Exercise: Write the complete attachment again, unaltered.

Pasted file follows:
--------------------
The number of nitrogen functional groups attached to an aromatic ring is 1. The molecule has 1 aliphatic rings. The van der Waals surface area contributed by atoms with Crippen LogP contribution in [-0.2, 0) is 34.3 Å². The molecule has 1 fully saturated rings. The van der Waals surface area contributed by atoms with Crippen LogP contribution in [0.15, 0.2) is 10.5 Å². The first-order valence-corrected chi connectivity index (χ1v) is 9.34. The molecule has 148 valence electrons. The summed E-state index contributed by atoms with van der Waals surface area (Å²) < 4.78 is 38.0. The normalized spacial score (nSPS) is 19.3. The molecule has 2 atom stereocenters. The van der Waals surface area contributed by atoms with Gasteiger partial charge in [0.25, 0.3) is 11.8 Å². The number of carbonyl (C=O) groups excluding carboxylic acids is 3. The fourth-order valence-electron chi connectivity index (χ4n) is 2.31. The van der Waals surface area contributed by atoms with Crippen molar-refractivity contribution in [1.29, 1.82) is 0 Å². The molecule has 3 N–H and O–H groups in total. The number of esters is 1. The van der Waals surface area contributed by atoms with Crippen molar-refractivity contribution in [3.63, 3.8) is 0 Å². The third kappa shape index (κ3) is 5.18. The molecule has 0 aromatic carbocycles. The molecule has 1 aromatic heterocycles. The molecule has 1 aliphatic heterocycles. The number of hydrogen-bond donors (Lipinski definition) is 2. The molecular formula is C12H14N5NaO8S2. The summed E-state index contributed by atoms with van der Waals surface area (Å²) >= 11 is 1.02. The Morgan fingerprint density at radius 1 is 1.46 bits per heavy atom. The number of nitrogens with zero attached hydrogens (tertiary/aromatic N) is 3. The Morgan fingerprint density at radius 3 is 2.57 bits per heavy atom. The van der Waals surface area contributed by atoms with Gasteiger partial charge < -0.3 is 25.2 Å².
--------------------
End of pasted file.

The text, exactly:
The number of nitrogen functional groups attached to an aromatic ring is 1. The molecule has 1 aliphatic rings. The van der Waals surface area contributed by atoms with Crippen LogP contribution in [-0.2, 0) is 34.3 Å². The molecule has 1 fully saturated rings. The van der Waals surface area contributed by atoms with Crippen LogP contribution in [0.15, 0.2) is 10.5 Å². The first-order valence-corrected chi connectivity index (χ1v) is 9.34. The molecule has 148 valence electrons. The summed E-state index contributed by atoms with van der Waals surface area (Å²) < 4.78 is 38.0. The normalized spacial score (nSPS) is 19.3. The molecule has 2 atom stereocenters. The van der Waals surface area contributed by atoms with Gasteiger partial charge in [0.25, 0.3) is 11.8 Å². The number of carbonyl (C=O) groups excluding carboxylic acids is 3. The fourth-order valence-electron chi connectivity index (χ4n) is 2.31. The van der Waals surface area contributed by atoms with Crippen molar-refractivity contribution in [1.29, 1.82) is 0 Å². The molecule has 3 N–H and O–H groups in total. The number of esters is 1. The van der Waals surface area contributed by atoms with Crippen molar-refractivity contribution in [3.63, 3.8) is 0 Å². The third kappa shape index (κ3) is 5.18. The molecule has 0 aromatic carbocycles. The molecule has 1 aromatic heterocycles. The molecule has 1 aliphatic heterocycles. The number of hydrogen-bond donors (Lipinski definition) is 2. The molecular formula is C12H14N5NaO8S2. The summed E-state index contributed by atoms with van der Waals surface area (Å²) >= 11 is 1.02. The Morgan fingerprint density at radius 1 is 1.46 bits per heavy atom. The number of nitrogens with zero attached hydrogens (tertiary/aromatic N) is 3. The Morgan fingerprint density at radius 3 is 2.57 bits per heavy atom. The van der Waals surface area contributed by atoms with Gasteiger partial charge < -0.3 is 25.2 Å².